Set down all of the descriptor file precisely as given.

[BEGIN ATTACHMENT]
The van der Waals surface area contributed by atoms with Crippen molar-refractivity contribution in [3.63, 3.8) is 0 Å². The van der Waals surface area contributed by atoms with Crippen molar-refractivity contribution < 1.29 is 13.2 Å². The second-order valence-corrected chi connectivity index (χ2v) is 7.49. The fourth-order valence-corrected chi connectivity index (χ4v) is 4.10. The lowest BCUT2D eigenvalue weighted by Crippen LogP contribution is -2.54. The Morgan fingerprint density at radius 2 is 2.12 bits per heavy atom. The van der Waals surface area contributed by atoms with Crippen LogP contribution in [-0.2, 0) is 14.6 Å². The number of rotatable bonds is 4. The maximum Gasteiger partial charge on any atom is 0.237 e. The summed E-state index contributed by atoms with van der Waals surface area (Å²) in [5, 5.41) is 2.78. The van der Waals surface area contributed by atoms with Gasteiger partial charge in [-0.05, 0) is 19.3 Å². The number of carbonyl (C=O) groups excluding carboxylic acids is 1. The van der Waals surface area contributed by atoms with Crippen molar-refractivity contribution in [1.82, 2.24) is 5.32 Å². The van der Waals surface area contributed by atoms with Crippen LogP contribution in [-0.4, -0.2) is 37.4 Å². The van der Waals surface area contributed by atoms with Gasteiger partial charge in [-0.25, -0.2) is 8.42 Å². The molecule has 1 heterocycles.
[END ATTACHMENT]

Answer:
The van der Waals surface area contributed by atoms with Crippen molar-refractivity contribution in [3.63, 3.8) is 0 Å². The van der Waals surface area contributed by atoms with Crippen molar-refractivity contribution < 1.29 is 13.2 Å². The second-order valence-corrected chi connectivity index (χ2v) is 7.49. The fourth-order valence-corrected chi connectivity index (χ4v) is 4.10. The lowest BCUT2D eigenvalue weighted by Crippen LogP contribution is -2.54. The Morgan fingerprint density at radius 2 is 2.12 bits per heavy atom. The van der Waals surface area contributed by atoms with Crippen LogP contribution in [-0.2, 0) is 14.6 Å². The number of rotatable bonds is 4. The maximum Gasteiger partial charge on any atom is 0.237 e. The summed E-state index contributed by atoms with van der Waals surface area (Å²) in [5, 5.41) is 2.78. The van der Waals surface area contributed by atoms with Gasteiger partial charge in [-0.05, 0) is 19.3 Å². The number of carbonyl (C=O) groups excluding carboxylic acids is 1. The van der Waals surface area contributed by atoms with Crippen molar-refractivity contribution in [1.82, 2.24) is 5.32 Å². The van der Waals surface area contributed by atoms with Crippen LogP contribution in [-0.4, -0.2) is 37.4 Å². The van der Waals surface area contributed by atoms with Gasteiger partial charge in [-0.25, -0.2) is 8.42 Å². The molecule has 1 heterocycles.